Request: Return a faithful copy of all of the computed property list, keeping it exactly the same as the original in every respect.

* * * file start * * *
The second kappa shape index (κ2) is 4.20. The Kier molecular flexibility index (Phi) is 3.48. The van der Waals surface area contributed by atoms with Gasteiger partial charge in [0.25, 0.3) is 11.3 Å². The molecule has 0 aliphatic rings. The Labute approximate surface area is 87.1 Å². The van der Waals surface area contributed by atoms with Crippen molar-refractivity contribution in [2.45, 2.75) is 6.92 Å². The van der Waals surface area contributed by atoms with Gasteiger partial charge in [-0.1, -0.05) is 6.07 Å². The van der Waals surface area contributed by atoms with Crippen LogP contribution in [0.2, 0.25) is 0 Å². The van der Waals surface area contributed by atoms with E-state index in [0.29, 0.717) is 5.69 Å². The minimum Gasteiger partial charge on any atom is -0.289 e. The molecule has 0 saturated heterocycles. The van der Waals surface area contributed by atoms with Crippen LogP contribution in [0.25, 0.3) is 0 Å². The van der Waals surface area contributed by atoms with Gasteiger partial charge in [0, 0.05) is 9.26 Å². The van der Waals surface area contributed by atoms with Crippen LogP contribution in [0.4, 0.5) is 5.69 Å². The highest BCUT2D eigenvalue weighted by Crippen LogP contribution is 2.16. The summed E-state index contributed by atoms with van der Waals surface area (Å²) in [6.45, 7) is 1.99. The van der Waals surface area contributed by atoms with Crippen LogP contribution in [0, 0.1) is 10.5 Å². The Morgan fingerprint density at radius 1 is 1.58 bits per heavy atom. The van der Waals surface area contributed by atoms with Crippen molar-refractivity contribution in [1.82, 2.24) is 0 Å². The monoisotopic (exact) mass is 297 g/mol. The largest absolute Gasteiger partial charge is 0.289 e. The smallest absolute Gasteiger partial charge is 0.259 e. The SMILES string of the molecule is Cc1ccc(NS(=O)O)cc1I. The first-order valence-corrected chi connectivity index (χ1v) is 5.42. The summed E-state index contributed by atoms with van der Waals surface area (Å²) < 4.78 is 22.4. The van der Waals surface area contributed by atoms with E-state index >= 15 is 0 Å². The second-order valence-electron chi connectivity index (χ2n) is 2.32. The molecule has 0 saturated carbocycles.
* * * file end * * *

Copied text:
The second kappa shape index (κ2) is 4.20. The Kier molecular flexibility index (Phi) is 3.48. The van der Waals surface area contributed by atoms with Gasteiger partial charge in [0.25, 0.3) is 11.3 Å². The molecule has 0 aliphatic rings. The Labute approximate surface area is 87.1 Å². The van der Waals surface area contributed by atoms with Crippen molar-refractivity contribution in [2.45, 2.75) is 6.92 Å². The van der Waals surface area contributed by atoms with Gasteiger partial charge in [-0.1, -0.05) is 6.07 Å². The van der Waals surface area contributed by atoms with Crippen LogP contribution in [0.2, 0.25) is 0 Å². The van der Waals surface area contributed by atoms with E-state index in [0.29, 0.717) is 5.69 Å². The minimum Gasteiger partial charge on any atom is -0.289 e. The molecule has 0 saturated heterocycles. The van der Waals surface area contributed by atoms with Crippen LogP contribution in [0.25, 0.3) is 0 Å². The van der Waals surface area contributed by atoms with Gasteiger partial charge in [0, 0.05) is 9.26 Å². The van der Waals surface area contributed by atoms with Crippen LogP contribution in [0.4, 0.5) is 5.69 Å². The highest BCUT2D eigenvalue weighted by Crippen LogP contribution is 2.16. The summed E-state index contributed by atoms with van der Waals surface area (Å²) in [6.45, 7) is 1.99. The van der Waals surface area contributed by atoms with Crippen LogP contribution in [0, 0.1) is 10.5 Å². The Morgan fingerprint density at radius 1 is 1.58 bits per heavy atom. The van der Waals surface area contributed by atoms with Crippen molar-refractivity contribution in [1.82, 2.24) is 0 Å². The monoisotopic (exact) mass is 297 g/mol. The largest absolute Gasteiger partial charge is 0.289 e. The smallest absolute Gasteiger partial charge is 0.259 e. The SMILES string of the molecule is Cc1ccc(NS(=O)O)cc1I. The first-order valence-corrected chi connectivity index (χ1v) is 5.42. The summed E-state index contributed by atoms with van der Waals surface area (Å²) < 4.78 is 22.4. The van der Waals surface area contributed by atoms with E-state index >= 15 is 0 Å². The second-order valence-electron chi connectivity index (χ2n) is 2.32. The molecule has 0 saturated carbocycles.